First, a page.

For most biopotential recordings, it is important to provide a low impedance contact with the tissue underneath the skin at the electrode site. Consequently skin should be abraded with pumice, an ELPAD or ELPREP. Alcohol prep pads are generally not preferred because they dry the skin. The purpose of abrasion is to remove dead cells from the outer layer of skin. These cells form an electrical barrier. Electrical communication from the electrode surface to the underlying tissue is most often through a water-based gel. For good recordings, this gel must soak into the skin. As alcohol dries out the skin, it slows the process of establishing the liquid bridge between electrode and tissue.
One exception where abrasion is not recommended is measurement of electrodermal activity (skin conductance). Here skin should be rinsed but neither washed with soap nor abraded. As the conductivity of the skin at the electrode site is the variable to be measured in this case, no steps should be taken to modify that conductance artificially.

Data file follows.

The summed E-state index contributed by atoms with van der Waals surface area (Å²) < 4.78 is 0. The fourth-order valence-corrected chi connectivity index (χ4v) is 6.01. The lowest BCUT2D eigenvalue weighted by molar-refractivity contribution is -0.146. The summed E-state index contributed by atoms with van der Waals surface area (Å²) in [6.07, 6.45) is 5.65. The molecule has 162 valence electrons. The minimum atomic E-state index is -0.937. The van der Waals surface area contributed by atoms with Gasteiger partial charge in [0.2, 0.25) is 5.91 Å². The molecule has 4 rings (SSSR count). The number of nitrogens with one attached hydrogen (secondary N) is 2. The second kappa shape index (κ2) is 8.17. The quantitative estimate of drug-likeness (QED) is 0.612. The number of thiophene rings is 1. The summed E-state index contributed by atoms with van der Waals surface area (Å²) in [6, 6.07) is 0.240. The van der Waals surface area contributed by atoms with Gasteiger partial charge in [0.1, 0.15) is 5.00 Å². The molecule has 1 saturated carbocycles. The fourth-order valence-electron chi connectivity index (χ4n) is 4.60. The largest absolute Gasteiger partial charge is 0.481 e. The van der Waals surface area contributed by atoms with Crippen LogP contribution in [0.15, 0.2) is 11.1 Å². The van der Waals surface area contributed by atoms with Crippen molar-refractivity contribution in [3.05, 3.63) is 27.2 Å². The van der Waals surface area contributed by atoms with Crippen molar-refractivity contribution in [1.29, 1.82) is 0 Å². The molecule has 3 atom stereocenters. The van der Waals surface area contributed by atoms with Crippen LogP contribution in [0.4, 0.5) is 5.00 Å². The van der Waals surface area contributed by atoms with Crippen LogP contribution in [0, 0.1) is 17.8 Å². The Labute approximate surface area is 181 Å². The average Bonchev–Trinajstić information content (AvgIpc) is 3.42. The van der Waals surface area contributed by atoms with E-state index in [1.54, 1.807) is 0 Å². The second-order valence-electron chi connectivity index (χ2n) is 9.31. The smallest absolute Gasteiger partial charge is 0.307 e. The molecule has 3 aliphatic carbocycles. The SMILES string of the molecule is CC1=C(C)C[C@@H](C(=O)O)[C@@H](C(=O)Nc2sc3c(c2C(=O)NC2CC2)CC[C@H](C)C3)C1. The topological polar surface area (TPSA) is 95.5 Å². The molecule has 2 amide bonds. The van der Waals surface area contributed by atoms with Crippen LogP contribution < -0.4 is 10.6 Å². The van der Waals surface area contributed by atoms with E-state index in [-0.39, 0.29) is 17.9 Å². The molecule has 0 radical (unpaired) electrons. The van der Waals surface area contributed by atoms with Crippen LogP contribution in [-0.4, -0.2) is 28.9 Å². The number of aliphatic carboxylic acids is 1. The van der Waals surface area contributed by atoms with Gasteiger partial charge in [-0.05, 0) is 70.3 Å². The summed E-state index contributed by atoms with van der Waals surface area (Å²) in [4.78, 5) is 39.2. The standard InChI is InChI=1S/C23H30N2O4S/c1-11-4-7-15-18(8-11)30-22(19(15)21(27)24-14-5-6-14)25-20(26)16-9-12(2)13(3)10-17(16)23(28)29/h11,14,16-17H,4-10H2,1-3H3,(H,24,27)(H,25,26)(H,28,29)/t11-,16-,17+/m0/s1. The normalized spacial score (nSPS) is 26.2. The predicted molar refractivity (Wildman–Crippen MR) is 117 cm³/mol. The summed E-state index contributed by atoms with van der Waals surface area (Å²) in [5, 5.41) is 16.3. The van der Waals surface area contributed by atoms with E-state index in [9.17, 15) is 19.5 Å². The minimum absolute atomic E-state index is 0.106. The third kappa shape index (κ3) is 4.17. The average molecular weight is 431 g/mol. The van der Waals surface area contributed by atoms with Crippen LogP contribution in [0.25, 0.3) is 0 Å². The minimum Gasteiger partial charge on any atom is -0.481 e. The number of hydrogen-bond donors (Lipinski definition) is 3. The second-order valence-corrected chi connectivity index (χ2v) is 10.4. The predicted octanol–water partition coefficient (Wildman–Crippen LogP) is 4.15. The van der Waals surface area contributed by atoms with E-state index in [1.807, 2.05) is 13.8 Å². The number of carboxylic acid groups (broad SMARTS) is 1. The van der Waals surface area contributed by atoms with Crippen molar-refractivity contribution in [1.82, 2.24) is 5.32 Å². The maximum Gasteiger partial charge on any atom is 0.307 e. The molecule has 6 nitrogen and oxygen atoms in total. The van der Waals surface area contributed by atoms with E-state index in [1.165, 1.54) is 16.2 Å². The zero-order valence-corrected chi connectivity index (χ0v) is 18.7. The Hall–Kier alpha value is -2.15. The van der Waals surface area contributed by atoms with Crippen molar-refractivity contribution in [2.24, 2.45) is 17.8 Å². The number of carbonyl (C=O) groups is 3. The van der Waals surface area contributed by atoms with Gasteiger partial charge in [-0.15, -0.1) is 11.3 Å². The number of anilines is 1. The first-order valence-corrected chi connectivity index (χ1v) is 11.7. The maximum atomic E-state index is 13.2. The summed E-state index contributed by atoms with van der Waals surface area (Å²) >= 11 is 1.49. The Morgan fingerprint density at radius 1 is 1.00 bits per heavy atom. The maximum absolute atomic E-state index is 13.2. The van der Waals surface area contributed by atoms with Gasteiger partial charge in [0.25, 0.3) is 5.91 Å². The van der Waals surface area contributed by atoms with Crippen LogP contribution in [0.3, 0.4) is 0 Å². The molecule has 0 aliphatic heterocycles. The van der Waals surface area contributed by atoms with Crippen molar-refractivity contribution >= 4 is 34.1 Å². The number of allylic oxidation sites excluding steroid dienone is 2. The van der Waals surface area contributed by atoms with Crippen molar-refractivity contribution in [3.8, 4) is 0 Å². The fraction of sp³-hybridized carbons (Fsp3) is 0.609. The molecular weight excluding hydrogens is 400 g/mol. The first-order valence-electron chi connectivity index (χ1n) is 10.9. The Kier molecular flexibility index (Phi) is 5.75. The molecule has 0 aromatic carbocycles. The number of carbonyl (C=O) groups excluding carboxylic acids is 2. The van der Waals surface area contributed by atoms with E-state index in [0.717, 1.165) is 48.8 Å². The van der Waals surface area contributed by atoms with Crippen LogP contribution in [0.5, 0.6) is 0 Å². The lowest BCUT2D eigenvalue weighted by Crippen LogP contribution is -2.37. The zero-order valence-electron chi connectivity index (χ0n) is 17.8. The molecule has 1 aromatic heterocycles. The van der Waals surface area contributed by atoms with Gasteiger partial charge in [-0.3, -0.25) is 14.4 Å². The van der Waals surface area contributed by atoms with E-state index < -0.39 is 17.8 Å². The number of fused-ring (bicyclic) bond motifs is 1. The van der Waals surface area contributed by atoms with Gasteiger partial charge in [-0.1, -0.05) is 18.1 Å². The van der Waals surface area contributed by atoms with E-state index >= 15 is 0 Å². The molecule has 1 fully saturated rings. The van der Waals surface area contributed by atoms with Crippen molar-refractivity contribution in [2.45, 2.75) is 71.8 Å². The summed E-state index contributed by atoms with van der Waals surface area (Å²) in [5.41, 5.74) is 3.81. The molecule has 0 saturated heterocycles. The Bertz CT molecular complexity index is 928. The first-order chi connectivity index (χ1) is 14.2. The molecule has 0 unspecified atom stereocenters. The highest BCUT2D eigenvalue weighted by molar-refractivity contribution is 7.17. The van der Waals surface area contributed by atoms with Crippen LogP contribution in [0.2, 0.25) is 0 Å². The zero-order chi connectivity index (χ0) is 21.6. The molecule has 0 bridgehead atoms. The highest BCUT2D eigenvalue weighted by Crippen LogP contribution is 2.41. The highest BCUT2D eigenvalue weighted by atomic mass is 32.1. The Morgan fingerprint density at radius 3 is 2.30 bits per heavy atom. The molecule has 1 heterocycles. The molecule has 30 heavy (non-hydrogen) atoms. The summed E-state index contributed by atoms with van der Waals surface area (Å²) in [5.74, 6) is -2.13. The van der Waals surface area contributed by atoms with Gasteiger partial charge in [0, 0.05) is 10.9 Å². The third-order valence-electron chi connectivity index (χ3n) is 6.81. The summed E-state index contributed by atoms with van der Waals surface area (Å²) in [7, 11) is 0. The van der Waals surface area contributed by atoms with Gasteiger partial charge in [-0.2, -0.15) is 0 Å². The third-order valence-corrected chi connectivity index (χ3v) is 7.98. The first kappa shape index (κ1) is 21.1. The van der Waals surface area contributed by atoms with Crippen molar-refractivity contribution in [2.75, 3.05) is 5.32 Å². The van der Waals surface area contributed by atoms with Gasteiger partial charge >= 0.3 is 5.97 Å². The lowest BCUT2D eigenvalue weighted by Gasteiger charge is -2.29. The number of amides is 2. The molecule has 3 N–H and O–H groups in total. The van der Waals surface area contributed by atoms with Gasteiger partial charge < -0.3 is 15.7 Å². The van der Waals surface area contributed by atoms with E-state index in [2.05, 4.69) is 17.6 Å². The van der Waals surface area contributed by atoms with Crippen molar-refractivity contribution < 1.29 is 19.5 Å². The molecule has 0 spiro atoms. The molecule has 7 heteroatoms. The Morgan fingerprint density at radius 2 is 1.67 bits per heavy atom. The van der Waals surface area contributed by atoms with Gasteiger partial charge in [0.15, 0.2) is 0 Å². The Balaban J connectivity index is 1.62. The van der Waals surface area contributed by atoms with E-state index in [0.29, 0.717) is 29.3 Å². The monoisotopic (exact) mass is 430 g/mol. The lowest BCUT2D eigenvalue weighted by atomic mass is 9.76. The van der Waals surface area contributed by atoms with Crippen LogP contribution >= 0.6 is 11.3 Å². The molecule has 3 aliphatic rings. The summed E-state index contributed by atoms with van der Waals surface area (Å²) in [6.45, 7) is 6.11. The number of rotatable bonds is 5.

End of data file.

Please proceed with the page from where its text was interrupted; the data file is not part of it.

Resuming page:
Researchers can now easily add an olfactory element to expand general psychophysiology studies, enrich virtual and augmented environments, or examine how scent perception affects a variety of applications. BIOPAC’s new Scent Delivery System (SDS200-SYS), connects to an MP160 Research System with AcqKnowledge, and delivers up to eight scents to participants.
You Will Learn How To: • Add olfactory stimulation to any experiment • Optimize setup to get the best results • Combine different types of stimulation
BIOPAC provides software and hardware that allows research teams to study physiological measures related to stress. Here are a few notable studies using BIOPAC equipment for ECG, EDA, and EEG/ERP. Moms Moderating Stress Can relaxation techniques help lower stress on both mother and fetus? Using an MP36R Data Acquisition system to record ECG and EDA, this study […]
BIOPAC’s comprehensive Introductory ECG Guide addresses fundamental to advanced concerns to optimize electrocardiography data recording and analysis. Topics include: ECG Complex; Electrical and Mechanical Sequence of a Heartbeat; Systole and Diastole; Configurations for Lead I, Lead II, Lead III, 6-lead ECG, 12-lead ECG, precordial leads; Ventricular Late Potentials (VLPs); ECG Measurement Tools; Automated Analysis Routines for extracting, […]